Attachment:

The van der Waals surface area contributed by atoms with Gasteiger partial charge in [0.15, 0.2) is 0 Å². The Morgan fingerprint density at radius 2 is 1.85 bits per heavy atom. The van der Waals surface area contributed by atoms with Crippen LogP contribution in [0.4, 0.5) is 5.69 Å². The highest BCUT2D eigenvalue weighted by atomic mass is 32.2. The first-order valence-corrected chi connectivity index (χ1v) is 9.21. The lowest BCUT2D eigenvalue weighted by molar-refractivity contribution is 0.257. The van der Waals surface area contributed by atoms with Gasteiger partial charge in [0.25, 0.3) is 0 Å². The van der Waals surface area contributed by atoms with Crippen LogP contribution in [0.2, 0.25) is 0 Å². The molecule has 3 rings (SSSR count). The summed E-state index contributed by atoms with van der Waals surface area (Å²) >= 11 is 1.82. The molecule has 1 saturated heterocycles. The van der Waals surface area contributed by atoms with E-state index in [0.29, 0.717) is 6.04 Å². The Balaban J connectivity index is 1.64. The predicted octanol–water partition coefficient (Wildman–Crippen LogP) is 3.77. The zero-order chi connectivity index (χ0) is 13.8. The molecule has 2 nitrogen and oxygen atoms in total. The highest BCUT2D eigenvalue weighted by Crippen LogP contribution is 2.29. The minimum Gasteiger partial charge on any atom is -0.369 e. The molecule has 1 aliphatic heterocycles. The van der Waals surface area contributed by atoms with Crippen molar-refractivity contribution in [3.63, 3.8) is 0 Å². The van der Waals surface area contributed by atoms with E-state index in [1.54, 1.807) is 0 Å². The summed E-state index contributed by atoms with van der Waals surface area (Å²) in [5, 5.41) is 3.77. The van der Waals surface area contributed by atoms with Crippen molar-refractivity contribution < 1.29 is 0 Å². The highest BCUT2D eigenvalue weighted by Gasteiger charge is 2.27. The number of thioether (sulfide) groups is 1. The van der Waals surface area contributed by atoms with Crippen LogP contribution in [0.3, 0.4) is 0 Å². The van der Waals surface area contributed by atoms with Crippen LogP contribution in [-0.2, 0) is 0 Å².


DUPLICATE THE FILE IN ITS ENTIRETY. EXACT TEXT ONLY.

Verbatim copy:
The van der Waals surface area contributed by atoms with Gasteiger partial charge in [0.15, 0.2) is 0 Å². The Morgan fingerprint density at radius 2 is 1.85 bits per heavy atom. The van der Waals surface area contributed by atoms with Crippen LogP contribution in [0.4, 0.5) is 5.69 Å². The highest BCUT2D eigenvalue weighted by atomic mass is 32.2. The first-order valence-corrected chi connectivity index (χ1v) is 9.21. The lowest BCUT2D eigenvalue weighted by molar-refractivity contribution is 0.257. The van der Waals surface area contributed by atoms with Gasteiger partial charge in [0.25, 0.3) is 0 Å². The van der Waals surface area contributed by atoms with Crippen LogP contribution in [0.2, 0.25) is 0 Å². The molecule has 3 rings (SSSR count). The summed E-state index contributed by atoms with van der Waals surface area (Å²) >= 11 is 1.82. The molecule has 1 saturated heterocycles. The van der Waals surface area contributed by atoms with E-state index in [0.29, 0.717) is 6.04 Å². The Balaban J connectivity index is 1.64. The predicted octanol–water partition coefficient (Wildman–Crippen LogP) is 3.77. The zero-order chi connectivity index (χ0) is 13.8. The molecule has 2 nitrogen and oxygen atoms in total. The highest BCUT2D eigenvalue weighted by Crippen LogP contribution is 2.29. The minimum Gasteiger partial charge on any atom is -0.369 e. The molecule has 1 aliphatic heterocycles. The van der Waals surface area contributed by atoms with Crippen molar-refractivity contribution in [3.63, 3.8) is 0 Å². The van der Waals surface area contributed by atoms with E-state index in [1.54, 1.807) is 0 Å². The summed E-state index contributed by atoms with van der Waals surface area (Å²) in [5, 5.41) is 3.77. The van der Waals surface area contributed by atoms with Crippen molar-refractivity contribution < 1.29 is 0 Å². The highest BCUT2D eigenvalue weighted by Gasteiger charge is 2.27. The number of thioether (sulfide) groups is 1. The van der Waals surface area contributed by atoms with Crippen LogP contribution in [0.3, 0.4) is 0 Å². The van der Waals surface area contributed by atoms with Crippen LogP contribution in [-0.2, 0) is 0 Å².